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Debunking Premillennial Eschatology

29 Jan
Premillennialism - 1

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I am involved in a study of Matthew 16:27-28. According to the premillennial[1] interpretation of eschatology, we must place a gap between verses 27 and 28 of Matthew 16. The reason being, the Second Coming of Christ could not have occurred in the first century AD, when Jesus said it would in Matthew 16:28. Therefore, Jesus’ coming in his Kingdom (verse-28) **must** be different from his coming in the glory of his Father (verse-27). The problem with this point of view is that the scriptures never speak of a third coming of Jesus, nor do they speak of a second Second Coming, i.e. a Second Coming in two parts.

For the Son of man shall come in the glory of his Father with his angels; and then he shall reward every man according to his works. Verily I say unto you, There be some standing here, which shall not taste of death, till they see the Son of man coming in his kingdom. (Matthew 16:27-28 – emphasis mine)

The normal reading of the text would never separate the two verse. Nevertheless, this is the premillennial understanding of Matthew 16:27-28, and the gap between the two verses is 2000 years and counting. One has to wonder, under what condition a premillennialist would come to admit: “the gap is too large, and my current understanding **must** be wrong.” What evidence would be strong enough for someone who is in error to understand he is in error?

Daniel 7 Matthew 16
In the days of the Roman Empire In the days of the Roman Empire
Persecution of the saints (verse-21 & 25) Persecution of the saints (verses-21 & 24-25)
Coming of the Lord (verse-13-14 & 22) Coming of the Lord (verse-27)
Judgment / reward (verse-10, 22 & 26) Judgment / reward (verse-27)
Establishment of the Kingdom (verse-14) Establishment of the Kingdom (verse-28)
In the days of the Roman Empire Some shall not taste death (verse-28)

It is difficult for me to see either the difference the premillennialists find in Matthew 16:27 and 28, or more than one coming predicted by Daniel in chapter seven of his prophecy. Both the coming and the judgment are one event or at least occur simultaneously. The Ancient of Days (Daniel 7:22) in the person of Jesus (cf. John 5:22) comes and judges. There is neither more than one coming nor is there more than one judgment intended in the prophecy. The coming and the judgment are united in one whole event or historical experience. The Messiah comes and destroys the persecuting authority, and in doing so he vindicates his saints, giving them the Kingdom.

Putting this into human history, Jesus came (Second Coming) cir. 70 AD in the person of Titus, the Roman general, who with his armies conquered and destroyed Jerusalem and the Temple. At this time, the Jews were without the necessary functional elements to perform their covenant with God. Thus the Old Covenant came to an end with the destruction of the Temple. The Jewish religion had to be redefined, and that without any mandate from God.

With the end of the Old Covenant, the New Covenant was established, and Jesus disciples were vindicated. They preached that Jesus would come and destroy Jerusalem and the Temple (cf. Matthew 26:64), and, now that it occurred, they were vindicated. The Kingdom of God was established with a new nation, namely the elect or believing Jews who trusted in Christ and the gentiles who came to believe the Gospel during that cir. 40 year “minnennial” period between Christ’s crucifixion and his subsequent return cir. 70 AD.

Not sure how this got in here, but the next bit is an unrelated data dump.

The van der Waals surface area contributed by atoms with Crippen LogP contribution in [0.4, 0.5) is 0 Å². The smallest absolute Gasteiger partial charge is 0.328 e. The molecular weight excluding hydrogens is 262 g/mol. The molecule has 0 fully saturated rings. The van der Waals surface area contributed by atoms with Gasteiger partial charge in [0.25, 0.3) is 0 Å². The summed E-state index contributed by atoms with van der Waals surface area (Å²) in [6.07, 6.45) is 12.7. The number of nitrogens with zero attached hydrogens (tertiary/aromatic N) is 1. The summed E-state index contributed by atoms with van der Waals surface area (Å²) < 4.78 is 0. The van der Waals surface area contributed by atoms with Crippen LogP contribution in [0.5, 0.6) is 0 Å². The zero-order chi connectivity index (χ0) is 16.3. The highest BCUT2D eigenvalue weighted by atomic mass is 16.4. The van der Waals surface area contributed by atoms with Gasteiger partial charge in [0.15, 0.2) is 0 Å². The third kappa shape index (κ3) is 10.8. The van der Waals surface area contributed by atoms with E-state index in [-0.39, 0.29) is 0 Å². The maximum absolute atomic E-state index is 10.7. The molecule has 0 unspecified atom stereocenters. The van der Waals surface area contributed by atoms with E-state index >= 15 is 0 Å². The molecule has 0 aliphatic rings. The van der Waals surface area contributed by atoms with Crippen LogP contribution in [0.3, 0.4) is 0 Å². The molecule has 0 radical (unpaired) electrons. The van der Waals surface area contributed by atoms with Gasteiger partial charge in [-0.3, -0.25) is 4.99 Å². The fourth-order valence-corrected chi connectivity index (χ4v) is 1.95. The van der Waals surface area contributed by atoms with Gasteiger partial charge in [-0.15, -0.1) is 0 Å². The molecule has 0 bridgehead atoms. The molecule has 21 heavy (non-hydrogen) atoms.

Thus, Jesus’ words in Matthew 16:27-28 are just another way of expressing Daniel’s prophecy in Daniel 7. There aren’t two comings. Neither are there two judgments. Any attempt to make them into two would be reading into the text. If we permit God’s word to interpret God’s word, there is absolutely no difference between what Daniel said in Daniel 7 and what Jesus said in Matthew 16.

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[1] Premillennialism is the belief that Christ’s Second Coming would occur before the so-called 1000 year age. This understanding is embraced by historical premillennialists and dispensational premillennialists. The difference is any tribulation and / or apostasy of believers would occur prior to the Second Coming, while dispensational premillennialists believe the Second Coming occurs prior to or in the middle of the Great Tribulation.

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3 Comments

Posted by on January 29, 2018 in 70 AD Eschatology, Prophecy

 

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3 responses to “Debunking Premillennial Eschatology

  1. Dave White

    January 29, 2018 at 08:25

    Eddie, I appreciated this simple explanation. Thank you. My only confusion in this is how Jesus came in the form of Titus; wasn’t he an evil man?

     
    • Eddie

      January 29, 2018 at 08:37

      Greetings, Dave, and thank you for reading my study – – and for your comment.

      Titus was no more evil than the king whom God used to destroy Egypt: “The burden of Egypt. Behold, the LORD rideth upon a swift cloud, and shall come into Egypt: and the idols of Egypt shall be moved at his presence, and the heart of Egypt shall melt in the midst of it.” (Isaiah 19:1). Wasn’t that Nebuchadnezzar, the same one whom God used to destroy Jerusalem and the Temple the first time?

      Lord bless you in your studies, Dave.

       
      • Dave White

        January 29, 2018 at 09:15

        Thanks. Well stated

         

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